Elena Neira discusses a new approach to virtualisation in 5G, incorporating a new Network Coding paradigm, and outlines the implications for practical implementation.
The Massachusetts Institute of Technology (MIT), in collaboration with other research centers and with industry, is looking at a new approach to virtualisation in 5G that combines Software Defined Networks (SDN) ,Network Function Virtualisation (NFV), Content Centric Networks (CCN), WebRTC, wireless mesh networks, multicast, and such with a technology called Network Coding.
This approach has been put to test in a real-world prototype that uses open source OpenStack and OpenFlow. Preliminary results indicate that 3 to 11 fold gains are attainable in terms of network throughput and reliability.
From store-and-forward to store-code-forward in the network
Network Coding (NC) is a new paradigm that breaks from the store–and–forward approach currently used in communications networks. NC allows intermediate nodes in the network to recode incoming data packets with a new store–code–forward paradigm. This ability to code within the network contrasts with traditional end-to-end erasure correcting codes such as Reed-Solomon, LT codes, and Raptor codes, and gives networks the ability to generate redundant packets where they are needed instead of injecting them end–to–end as other erasure codes would do.
By doing this, NC enables coding strategies that adapt to the dynamics and topology of the system and even to features specific to end devices. This is very beneficial, for example, while transporting streaming video over heterogeneous networks to a variety of end devices.
Traditional Channel vs. Network Coding with RLNC (Source: MIT)
Applications and requirements of network coding
Research indicates that applying these new coding algorithms to the network has the potential to increase throughput and robustness, to reduce storage requirements, to shorten latencies, and to reduce energy consumption in networks.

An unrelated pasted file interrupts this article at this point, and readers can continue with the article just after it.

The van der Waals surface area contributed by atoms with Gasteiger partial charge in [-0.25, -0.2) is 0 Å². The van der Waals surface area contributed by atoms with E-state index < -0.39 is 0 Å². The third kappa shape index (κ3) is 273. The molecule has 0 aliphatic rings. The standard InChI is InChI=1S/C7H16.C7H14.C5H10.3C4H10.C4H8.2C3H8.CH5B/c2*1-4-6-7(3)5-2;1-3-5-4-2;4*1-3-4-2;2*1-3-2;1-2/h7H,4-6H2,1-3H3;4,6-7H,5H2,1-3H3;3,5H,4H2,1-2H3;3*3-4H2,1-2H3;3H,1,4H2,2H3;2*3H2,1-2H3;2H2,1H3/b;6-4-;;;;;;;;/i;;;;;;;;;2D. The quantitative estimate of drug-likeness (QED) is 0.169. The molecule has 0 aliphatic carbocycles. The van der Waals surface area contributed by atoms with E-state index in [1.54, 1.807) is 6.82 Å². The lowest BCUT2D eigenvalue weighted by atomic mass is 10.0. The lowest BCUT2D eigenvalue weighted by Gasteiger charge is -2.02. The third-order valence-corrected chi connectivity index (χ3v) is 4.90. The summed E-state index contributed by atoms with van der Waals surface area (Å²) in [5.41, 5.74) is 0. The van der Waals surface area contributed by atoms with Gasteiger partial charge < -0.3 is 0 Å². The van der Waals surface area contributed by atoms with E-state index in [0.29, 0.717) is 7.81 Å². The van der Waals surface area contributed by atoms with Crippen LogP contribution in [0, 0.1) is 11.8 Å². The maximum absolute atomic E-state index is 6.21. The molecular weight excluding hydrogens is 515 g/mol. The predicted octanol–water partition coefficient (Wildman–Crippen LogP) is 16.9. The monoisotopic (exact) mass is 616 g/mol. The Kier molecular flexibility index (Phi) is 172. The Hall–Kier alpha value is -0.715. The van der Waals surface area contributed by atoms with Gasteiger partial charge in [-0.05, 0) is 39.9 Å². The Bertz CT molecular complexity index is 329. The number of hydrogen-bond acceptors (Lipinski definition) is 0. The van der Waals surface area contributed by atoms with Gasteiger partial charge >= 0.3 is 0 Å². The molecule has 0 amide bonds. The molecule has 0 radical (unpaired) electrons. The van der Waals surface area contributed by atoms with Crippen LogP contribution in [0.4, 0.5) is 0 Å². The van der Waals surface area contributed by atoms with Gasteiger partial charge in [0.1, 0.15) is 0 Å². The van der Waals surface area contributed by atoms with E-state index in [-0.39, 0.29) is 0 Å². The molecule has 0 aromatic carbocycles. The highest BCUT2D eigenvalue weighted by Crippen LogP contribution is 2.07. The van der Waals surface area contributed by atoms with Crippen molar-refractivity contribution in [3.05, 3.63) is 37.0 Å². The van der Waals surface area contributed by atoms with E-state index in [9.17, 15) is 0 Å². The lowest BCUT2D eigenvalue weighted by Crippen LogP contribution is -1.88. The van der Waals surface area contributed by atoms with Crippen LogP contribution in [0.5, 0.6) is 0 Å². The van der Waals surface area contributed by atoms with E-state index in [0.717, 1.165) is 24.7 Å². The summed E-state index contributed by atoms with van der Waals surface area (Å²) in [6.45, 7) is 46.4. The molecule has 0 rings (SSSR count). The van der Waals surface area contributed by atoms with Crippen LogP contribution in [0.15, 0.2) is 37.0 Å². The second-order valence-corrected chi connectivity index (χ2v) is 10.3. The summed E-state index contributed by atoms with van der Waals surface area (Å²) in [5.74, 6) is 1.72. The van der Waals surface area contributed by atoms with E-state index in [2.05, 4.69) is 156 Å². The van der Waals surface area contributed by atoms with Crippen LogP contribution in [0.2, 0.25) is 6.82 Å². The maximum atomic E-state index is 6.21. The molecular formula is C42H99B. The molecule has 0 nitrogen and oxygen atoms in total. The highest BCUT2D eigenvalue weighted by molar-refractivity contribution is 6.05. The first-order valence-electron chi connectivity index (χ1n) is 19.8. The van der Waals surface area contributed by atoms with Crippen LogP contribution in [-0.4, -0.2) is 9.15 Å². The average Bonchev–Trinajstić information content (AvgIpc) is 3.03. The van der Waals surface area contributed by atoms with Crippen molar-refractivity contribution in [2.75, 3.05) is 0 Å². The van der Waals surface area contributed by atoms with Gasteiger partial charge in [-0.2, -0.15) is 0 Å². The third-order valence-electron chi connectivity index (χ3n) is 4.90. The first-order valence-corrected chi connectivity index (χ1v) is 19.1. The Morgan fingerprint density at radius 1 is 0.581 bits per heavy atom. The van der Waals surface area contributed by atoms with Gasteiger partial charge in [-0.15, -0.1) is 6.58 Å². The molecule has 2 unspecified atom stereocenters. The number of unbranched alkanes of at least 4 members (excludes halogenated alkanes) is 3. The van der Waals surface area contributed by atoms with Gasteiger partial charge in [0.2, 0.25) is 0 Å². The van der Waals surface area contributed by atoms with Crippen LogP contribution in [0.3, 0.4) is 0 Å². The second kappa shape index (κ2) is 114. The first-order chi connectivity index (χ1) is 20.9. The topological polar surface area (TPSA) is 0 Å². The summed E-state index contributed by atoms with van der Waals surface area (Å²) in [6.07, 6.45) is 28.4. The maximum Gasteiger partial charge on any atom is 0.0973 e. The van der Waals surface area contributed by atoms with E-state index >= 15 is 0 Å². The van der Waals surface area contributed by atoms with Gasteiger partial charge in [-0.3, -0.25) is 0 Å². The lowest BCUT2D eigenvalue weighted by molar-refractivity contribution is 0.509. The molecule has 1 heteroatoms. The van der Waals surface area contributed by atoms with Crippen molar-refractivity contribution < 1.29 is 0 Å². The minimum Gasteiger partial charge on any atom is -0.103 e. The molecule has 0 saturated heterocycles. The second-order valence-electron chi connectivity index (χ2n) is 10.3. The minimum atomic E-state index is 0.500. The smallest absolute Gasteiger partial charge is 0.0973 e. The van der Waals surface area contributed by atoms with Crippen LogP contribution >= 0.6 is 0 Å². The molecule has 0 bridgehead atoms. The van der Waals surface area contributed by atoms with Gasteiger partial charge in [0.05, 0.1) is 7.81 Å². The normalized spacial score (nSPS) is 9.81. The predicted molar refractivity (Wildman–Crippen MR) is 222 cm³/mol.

However, different apps and services present different networking requirements, and network coding does not address all of them; even when it does, the encoding and decoding algorithms need to be carefully adapted to the specific problem at hand. For example, the coding algorithms need to be adapted to the constraints imposed by a wide range of devices - core network routers, smartphones, embedded sensors and such - whose available memory and computing power may differ by several orders of magnitude.
It is worth pointing out that network coding operations may be sped up substantially through the use of specialised hardware, as evidenced by the successful implementation of network coding on Graphics Processing Units (GPUs).
So far, practical network coding algorithms have been identified for data gathering in sensor networks, routing in wireless mesh networks, peer-to-peer networking and content distribution, and streaming applications.
Network Coding in a Multi-path Scenario (Source: MIT)
An open source prototype of network coding
This new Network Coding paradigm would require re-design of network protocols, and researchers have already started looking at practical implementation aspects of adding network codes to the future Internet and to 5G networks and tools. There is already a real-world prototype that uses open source OpenStack and OpenFlow on the SDN side, and the Kodo Library on the NC side. The prototype shows NC’s capabilities to mask packet losses in the network on single and multi path transmissions. Comparing the results to standard TCP and Multi–Path TCP (MPTCP) as specified by IETF, it indicates that 3 to 11 fold gains are attainable in terms of throughput and reliability even with moderate losses on single–hop, multi–hop, and multi–path scenarios.
For more from Elena Neira, visit www.elenaneira.com